Spotlighting Ohio's Non-Profit Sector
For the month of June, Ohio Secretary of State Frank LaRose is highlighting Ohio’s robust non-profit sector as part of his monthly Ohio Business Spotlight initiative. Just like standard businesses, non-profit organizations must register as a business or a 501(c)3 with the Secretary of State’s office. Non-profits in Ohio are critically important to the economic and social fabric of our state and work to improve the lives of our friends and neighbors within our communities. From educating the public on the history of their communities to providing veterans with food and a fresh start, the eight non-profit organizations recognized by Secretary LaRose in June do exceptional things day in and day out across the state.
“Keeping Ohio strong relies a lot on making time to give back to our community and state,” said Secretary LaRose. “The charitable and benevolent work done by Ohio’s professionally run non-profits helps fill in the gaps of what government and the private sector don’t provide. I applaud Ohio’s network of non-profit organizations for their hard work and dedication to improving the lives of those around them.”
Remember. Honor. Pass it on.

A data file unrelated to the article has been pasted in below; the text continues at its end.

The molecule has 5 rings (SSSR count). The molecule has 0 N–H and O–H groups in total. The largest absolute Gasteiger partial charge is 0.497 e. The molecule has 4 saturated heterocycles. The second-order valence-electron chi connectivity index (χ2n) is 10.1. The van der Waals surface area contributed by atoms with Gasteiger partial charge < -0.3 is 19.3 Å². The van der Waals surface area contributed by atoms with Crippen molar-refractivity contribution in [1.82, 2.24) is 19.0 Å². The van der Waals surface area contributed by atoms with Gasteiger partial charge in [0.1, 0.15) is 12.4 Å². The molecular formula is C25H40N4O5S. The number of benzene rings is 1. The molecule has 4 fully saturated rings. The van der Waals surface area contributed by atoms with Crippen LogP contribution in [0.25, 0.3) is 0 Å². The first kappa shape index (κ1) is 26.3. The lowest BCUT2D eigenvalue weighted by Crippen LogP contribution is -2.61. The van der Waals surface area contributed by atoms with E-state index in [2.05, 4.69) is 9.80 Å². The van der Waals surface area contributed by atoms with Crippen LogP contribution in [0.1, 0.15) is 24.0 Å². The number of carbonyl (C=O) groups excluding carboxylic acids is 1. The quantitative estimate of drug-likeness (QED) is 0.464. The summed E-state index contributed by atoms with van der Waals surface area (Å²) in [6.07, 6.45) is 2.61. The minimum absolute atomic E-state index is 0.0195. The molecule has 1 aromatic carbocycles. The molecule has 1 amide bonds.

Secretary LaRose spoke at a Memorial Day ceremony on Sunday at the Ohio Western Reserve National Cemetery.
Secretary LaRose sat down with leaders with the Ohio Manufacturing Association this week. The Secretary gave the group an update on elections in Ohio and talked through how the state can continue to grow and sustain the manufacturing sector in Ohio in spite of debilitating inflation and supply chain issues.
On Wednesday, the Secretary sat down with a group of minority business leaders in Akron. During the meeting, Secretary LaRose discussed the recent successes with streamlining Minority Business Enterprise certifications. He also talked with the group about how the state can better serve Ohio businesses to ensure that a growing Ohio economy does not leave any community behind.
Secretary LaRose visited with LeafFilter in Hudson, one of the Ohio businesses recognized as part of Secretary LaRose’s Ohio Business Spotlight initiative for the month of May. The Secretary toured the premier gutter protection company and met with its leadership team. Read more about LeafFilter and a handful of Ohio's other remarkable home and garden companies in the Ohio Business Spotlight.
In Case You Missed It
Secretary LaRose sat down in-studio with 610 WTVN’s Brandon Boxer to talk about the recent federal court redistricting decision allowing Ohio to proceed with the August 2 primary.